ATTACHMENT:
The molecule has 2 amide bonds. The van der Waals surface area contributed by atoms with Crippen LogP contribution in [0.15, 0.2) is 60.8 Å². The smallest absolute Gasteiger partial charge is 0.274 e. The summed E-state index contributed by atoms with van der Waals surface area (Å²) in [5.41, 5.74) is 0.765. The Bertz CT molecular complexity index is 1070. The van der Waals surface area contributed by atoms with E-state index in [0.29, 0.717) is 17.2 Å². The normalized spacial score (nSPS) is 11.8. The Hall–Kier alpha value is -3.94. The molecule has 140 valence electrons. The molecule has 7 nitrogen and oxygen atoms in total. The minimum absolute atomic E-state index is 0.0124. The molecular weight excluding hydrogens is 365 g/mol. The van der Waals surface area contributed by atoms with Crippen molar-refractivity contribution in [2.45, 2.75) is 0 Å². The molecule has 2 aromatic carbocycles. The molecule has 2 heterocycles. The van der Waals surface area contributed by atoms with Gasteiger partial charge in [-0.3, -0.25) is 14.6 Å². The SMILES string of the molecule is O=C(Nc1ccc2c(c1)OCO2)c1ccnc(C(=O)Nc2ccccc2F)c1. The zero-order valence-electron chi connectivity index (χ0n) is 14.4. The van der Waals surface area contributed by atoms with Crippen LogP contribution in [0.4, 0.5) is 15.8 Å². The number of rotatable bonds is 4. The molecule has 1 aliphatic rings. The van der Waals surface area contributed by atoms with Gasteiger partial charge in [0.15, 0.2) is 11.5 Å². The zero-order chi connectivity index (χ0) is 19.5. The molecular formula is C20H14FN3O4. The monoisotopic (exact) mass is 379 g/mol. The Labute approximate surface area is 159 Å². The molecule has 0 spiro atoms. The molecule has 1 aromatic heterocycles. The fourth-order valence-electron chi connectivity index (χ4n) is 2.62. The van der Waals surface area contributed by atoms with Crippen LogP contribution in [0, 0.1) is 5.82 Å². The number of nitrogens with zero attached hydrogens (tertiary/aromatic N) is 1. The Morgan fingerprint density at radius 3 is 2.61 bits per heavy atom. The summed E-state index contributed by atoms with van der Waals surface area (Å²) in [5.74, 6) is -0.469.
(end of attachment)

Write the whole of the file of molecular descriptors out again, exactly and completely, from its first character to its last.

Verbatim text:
The molecule has 2 amide bonds. The van der Waals surface area contributed by atoms with Crippen LogP contribution in [0.15, 0.2) is 60.8 Å². The smallest absolute Gasteiger partial charge is 0.274 e. The summed E-state index contributed by atoms with van der Waals surface area (Å²) in [5.41, 5.74) is 0.765. The Bertz CT molecular complexity index is 1070. The van der Waals surface area contributed by atoms with E-state index in [0.29, 0.717) is 17.2 Å². The normalized spacial score (nSPS) is 11.8. The Hall–Kier alpha value is -3.94. The molecule has 140 valence electrons. The molecule has 7 nitrogen and oxygen atoms in total. The minimum absolute atomic E-state index is 0.0124. The molecular weight excluding hydrogens is 365 g/mol. The van der Waals surface area contributed by atoms with Crippen molar-refractivity contribution in [2.45, 2.75) is 0 Å². The molecule has 2 aromatic carbocycles. The molecule has 2 heterocycles. The van der Waals surface area contributed by atoms with Gasteiger partial charge in [-0.3, -0.25) is 14.6 Å². The SMILES string of the molecule is O=C(Nc1ccc2c(c1)OCO2)c1ccnc(C(=O)Nc2ccccc2F)c1. The zero-order valence-electron chi connectivity index (χ0n) is 14.4. The van der Waals surface area contributed by atoms with Crippen LogP contribution in [0.4, 0.5) is 15.8 Å². The number of rotatable bonds is 4. The molecule has 1 aliphatic rings. The van der Waals surface area contributed by atoms with Gasteiger partial charge in [0.15, 0.2) is 11.5 Å². The zero-order chi connectivity index (χ0) is 19.5. The molecular formula is C20H14FN3O4. The monoisotopic (exact) mass is 379 g/mol. The Labute approximate surface area is 159 Å². The molecule has 0 spiro atoms. The molecule has 1 aromatic heterocycles. The fourth-order valence-electron chi connectivity index (χ4n) is 2.62. The van der Waals surface area contributed by atoms with Crippen LogP contribution in [0, 0.1) is 5.82 Å². The number of nitrogens with zero attached hydrogens (tertiary/aromatic N) is 1. The Morgan fingerprint density at radius 3 is 2.61 bits per heavy atom. The summed E-state index contributed by atoms with van der Waals surface area (Å²) in [5.74, 6) is -0.469.